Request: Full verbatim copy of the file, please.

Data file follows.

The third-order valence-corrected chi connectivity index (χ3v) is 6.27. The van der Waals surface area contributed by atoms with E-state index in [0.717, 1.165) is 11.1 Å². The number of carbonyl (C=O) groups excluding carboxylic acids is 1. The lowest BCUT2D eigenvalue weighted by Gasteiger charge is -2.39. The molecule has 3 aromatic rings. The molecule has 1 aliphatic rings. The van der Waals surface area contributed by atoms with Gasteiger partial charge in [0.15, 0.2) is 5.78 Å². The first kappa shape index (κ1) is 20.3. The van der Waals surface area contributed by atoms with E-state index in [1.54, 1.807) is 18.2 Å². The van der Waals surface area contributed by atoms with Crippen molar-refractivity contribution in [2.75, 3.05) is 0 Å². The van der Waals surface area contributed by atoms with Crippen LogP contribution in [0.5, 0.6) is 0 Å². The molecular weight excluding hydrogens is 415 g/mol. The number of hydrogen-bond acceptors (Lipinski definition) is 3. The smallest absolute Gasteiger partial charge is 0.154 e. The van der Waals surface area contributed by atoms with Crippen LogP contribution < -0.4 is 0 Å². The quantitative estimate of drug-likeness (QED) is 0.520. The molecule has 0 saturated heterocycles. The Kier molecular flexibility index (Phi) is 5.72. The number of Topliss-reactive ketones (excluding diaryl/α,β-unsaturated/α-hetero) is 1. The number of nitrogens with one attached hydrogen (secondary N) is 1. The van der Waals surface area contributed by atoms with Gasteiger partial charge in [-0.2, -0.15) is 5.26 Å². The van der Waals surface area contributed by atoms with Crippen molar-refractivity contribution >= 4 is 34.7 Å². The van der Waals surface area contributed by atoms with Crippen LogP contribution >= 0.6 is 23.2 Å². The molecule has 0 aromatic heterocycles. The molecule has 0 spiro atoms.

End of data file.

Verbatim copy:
The third-order valence-corrected chi connectivity index (χ3v) is 6.27. The van der Waals surface area contributed by atoms with E-state index in [0.717, 1.165) is 11.1 Å². The number of carbonyl (C=O) groups excluding carboxylic acids is 1. The lowest BCUT2D eigenvalue weighted by Gasteiger charge is -2.39. The molecule has 3 aromatic rings. The molecule has 1 aliphatic rings. The van der Waals surface area contributed by atoms with Gasteiger partial charge in [0.15, 0.2) is 5.78 Å². The first kappa shape index (κ1) is 20.3. The van der Waals surface area contributed by atoms with E-state index in [1.54, 1.807) is 18.2 Å². The van der Waals surface area contributed by atoms with Crippen molar-refractivity contribution in [2.75, 3.05) is 0 Å². The van der Waals surface area contributed by atoms with Crippen LogP contribution in [0.5, 0.6) is 0 Å². The molecular weight excluding hydrogens is 415 g/mol. The number of hydrogen-bond acceptors (Lipinski definition) is 3. The smallest absolute Gasteiger partial charge is 0.154 e. The van der Waals surface area contributed by atoms with Crippen LogP contribution < -0.4 is 0 Å². The quantitative estimate of drug-likeness (QED) is 0.520. The molecule has 0 saturated heterocycles. The Kier molecular flexibility index (Phi) is 5.72. The number of Topliss-reactive ketones (excluding diaryl/α,β-unsaturated/α-hetero) is 1. The number of nitrogens with one attached hydrogen (secondary N) is 1. The van der Waals surface area contributed by atoms with Gasteiger partial charge in [-0.2, -0.15) is 5.26 Å². The van der Waals surface area contributed by atoms with Crippen molar-refractivity contribution >= 4 is 34.7 Å². The van der Waals surface area contributed by atoms with Crippen LogP contribution >= 0.6 is 23.2 Å². The molecule has 0 aromatic heterocycles. The molecule has 0 spiro atoms.